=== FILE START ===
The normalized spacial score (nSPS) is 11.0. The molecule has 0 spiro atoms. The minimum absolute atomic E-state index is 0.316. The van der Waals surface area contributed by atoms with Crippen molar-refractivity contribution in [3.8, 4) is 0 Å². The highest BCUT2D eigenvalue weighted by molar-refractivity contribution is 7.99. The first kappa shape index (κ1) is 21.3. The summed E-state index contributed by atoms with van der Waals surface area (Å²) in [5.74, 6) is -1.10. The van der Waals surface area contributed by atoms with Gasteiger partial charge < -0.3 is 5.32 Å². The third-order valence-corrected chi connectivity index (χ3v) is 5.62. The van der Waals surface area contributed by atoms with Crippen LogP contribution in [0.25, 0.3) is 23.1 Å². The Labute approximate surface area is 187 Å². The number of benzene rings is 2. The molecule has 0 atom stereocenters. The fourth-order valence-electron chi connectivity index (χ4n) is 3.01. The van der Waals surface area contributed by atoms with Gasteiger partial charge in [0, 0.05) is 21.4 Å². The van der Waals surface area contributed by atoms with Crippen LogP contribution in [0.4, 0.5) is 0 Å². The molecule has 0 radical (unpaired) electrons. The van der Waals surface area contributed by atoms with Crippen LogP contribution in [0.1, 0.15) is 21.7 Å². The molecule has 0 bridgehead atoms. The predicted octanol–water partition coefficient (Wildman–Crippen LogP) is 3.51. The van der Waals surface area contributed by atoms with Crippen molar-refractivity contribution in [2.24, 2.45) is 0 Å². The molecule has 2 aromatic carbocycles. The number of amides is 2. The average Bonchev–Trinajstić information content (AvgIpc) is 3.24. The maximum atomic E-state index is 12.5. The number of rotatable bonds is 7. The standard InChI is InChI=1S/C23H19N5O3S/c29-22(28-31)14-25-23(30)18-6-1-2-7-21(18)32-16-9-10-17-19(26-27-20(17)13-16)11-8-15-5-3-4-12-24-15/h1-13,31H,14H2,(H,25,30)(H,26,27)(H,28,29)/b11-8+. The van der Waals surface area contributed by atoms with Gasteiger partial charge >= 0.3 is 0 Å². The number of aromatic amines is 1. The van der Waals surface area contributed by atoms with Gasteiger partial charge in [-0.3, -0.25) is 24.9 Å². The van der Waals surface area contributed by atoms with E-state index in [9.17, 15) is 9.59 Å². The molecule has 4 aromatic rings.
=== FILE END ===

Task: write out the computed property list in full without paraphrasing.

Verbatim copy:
The normalized spacial score (nSPS) is 11.0. The molecule has 0 spiro atoms. The minimum absolute atomic E-state index is 0.316. The van der Waals surface area contributed by atoms with Crippen molar-refractivity contribution in [3.8, 4) is 0 Å². The highest BCUT2D eigenvalue weighted by molar-refractivity contribution is 7.99. The first kappa shape index (κ1) is 21.3. The summed E-state index contributed by atoms with van der Waals surface area (Å²) in [5.74, 6) is -1.10. The van der Waals surface area contributed by atoms with Gasteiger partial charge < -0.3 is 5.32 Å². The third-order valence-corrected chi connectivity index (χ3v) is 5.62. The van der Waals surface area contributed by atoms with Crippen LogP contribution in [0.25, 0.3) is 23.1 Å². The Labute approximate surface area is 187 Å². The number of benzene rings is 2. The molecule has 0 atom stereocenters. The fourth-order valence-electron chi connectivity index (χ4n) is 3.01. The van der Waals surface area contributed by atoms with Gasteiger partial charge in [0, 0.05) is 21.4 Å². The van der Waals surface area contributed by atoms with Crippen LogP contribution in [0.4, 0.5) is 0 Å². The molecule has 0 radical (unpaired) electrons. The van der Waals surface area contributed by atoms with Crippen LogP contribution in [0.1, 0.15) is 21.7 Å². The molecule has 0 bridgehead atoms. The predicted octanol–water partition coefficient (Wildman–Crippen LogP) is 3.51. The van der Waals surface area contributed by atoms with Crippen molar-refractivity contribution in [2.24, 2.45) is 0 Å². The molecule has 2 aromatic carbocycles. The number of amides is 2. The average Bonchev–Trinajstić information content (AvgIpc) is 3.24. The maximum atomic E-state index is 12.5. The number of rotatable bonds is 7. The standard InChI is InChI=1S/C23H19N5O3S/c29-22(28-31)14-25-23(30)18-6-1-2-7-21(18)32-16-9-10-17-19(26-27-20(17)13-16)11-8-15-5-3-4-12-24-15/h1-13,31H,14H2,(H,25,30)(H,26,27)(H,28,29)/b11-8+. The van der Waals surface area contributed by atoms with Gasteiger partial charge >= 0.3 is 0 Å². The number of aromatic amines is 1. The van der Waals surface area contributed by atoms with Gasteiger partial charge in [-0.3, -0.25) is 24.9 Å². The van der Waals surface area contributed by atoms with E-state index in [9.17, 15) is 9.59 Å². The molecule has 4 aromatic rings.